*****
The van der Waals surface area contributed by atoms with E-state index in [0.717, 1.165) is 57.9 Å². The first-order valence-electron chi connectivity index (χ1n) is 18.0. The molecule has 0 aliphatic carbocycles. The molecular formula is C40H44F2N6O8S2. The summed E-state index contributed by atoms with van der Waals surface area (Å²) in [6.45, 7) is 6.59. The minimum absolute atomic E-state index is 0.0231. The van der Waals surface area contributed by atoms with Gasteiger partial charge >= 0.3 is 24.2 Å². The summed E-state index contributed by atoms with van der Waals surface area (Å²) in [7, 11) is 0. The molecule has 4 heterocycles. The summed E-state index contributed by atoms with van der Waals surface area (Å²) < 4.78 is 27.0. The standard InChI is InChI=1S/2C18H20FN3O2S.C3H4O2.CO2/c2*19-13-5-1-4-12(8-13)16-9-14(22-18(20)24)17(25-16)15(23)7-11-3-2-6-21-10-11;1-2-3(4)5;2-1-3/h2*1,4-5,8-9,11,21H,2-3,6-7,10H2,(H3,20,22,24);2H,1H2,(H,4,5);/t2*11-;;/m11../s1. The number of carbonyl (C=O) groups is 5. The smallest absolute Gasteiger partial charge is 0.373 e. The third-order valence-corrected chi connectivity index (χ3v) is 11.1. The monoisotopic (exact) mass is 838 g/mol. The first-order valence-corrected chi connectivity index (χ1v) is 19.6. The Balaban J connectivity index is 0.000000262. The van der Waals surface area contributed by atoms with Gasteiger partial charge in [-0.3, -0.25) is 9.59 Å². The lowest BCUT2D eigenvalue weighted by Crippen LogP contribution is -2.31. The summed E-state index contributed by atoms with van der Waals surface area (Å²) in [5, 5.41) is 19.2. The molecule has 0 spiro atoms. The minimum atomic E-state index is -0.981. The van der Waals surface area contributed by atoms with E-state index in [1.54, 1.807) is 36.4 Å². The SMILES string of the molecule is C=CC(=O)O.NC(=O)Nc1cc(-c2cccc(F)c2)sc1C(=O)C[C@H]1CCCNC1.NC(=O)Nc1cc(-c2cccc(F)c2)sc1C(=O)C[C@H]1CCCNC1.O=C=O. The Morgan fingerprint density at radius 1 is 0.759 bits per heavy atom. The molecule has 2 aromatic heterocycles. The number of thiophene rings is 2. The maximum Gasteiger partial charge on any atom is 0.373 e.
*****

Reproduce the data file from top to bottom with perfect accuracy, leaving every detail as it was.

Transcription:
The van der Waals surface area contributed by atoms with E-state index in [0.717, 1.165) is 57.9 Å². The first-order valence-electron chi connectivity index (χ1n) is 18.0. The molecule has 0 aliphatic carbocycles. The molecular formula is C40H44F2N6O8S2. The summed E-state index contributed by atoms with van der Waals surface area (Å²) in [6.45, 7) is 6.59. The minimum absolute atomic E-state index is 0.0231. The van der Waals surface area contributed by atoms with Gasteiger partial charge >= 0.3 is 24.2 Å². The summed E-state index contributed by atoms with van der Waals surface area (Å²) in [7, 11) is 0. The molecule has 4 heterocycles. The summed E-state index contributed by atoms with van der Waals surface area (Å²) < 4.78 is 27.0. The standard InChI is InChI=1S/2C18H20FN3O2S.C3H4O2.CO2/c2*19-13-5-1-4-12(8-13)16-9-14(22-18(20)24)17(25-16)15(23)7-11-3-2-6-21-10-11;1-2-3(4)5;2-1-3/h2*1,4-5,8-9,11,21H,2-3,6-7,10H2,(H3,20,22,24);2H,1H2,(H,4,5);/t2*11-;;/m11../s1. The number of carbonyl (C=O) groups is 5. The smallest absolute Gasteiger partial charge is 0.373 e. The third-order valence-corrected chi connectivity index (χ3v) is 11.1. The monoisotopic (exact) mass is 838 g/mol. The first-order valence-corrected chi connectivity index (χ1v) is 19.6. The Balaban J connectivity index is 0.000000262. The van der Waals surface area contributed by atoms with Gasteiger partial charge in [-0.3, -0.25) is 9.59 Å². The lowest BCUT2D eigenvalue weighted by Crippen LogP contribution is -2.31. The summed E-state index contributed by atoms with van der Waals surface area (Å²) in [5, 5.41) is 19.2. The molecule has 0 spiro atoms. The minimum atomic E-state index is -0.981. The van der Waals surface area contributed by atoms with E-state index in [1.54, 1.807) is 36.4 Å². The SMILES string of the molecule is C=CC(=O)O.NC(=O)Nc1cc(-c2cccc(F)c2)sc1C(=O)C[C@H]1CCCNC1.NC(=O)Nc1cc(-c2cccc(F)c2)sc1C(=O)C[C@H]1CCCNC1.O=C=O. The Morgan fingerprint density at radius 1 is 0.759 bits per heavy atom. The molecule has 2 aromatic heterocycles. The number of thiophene rings is 2. The maximum Gasteiger partial charge on any atom is 0.373 e.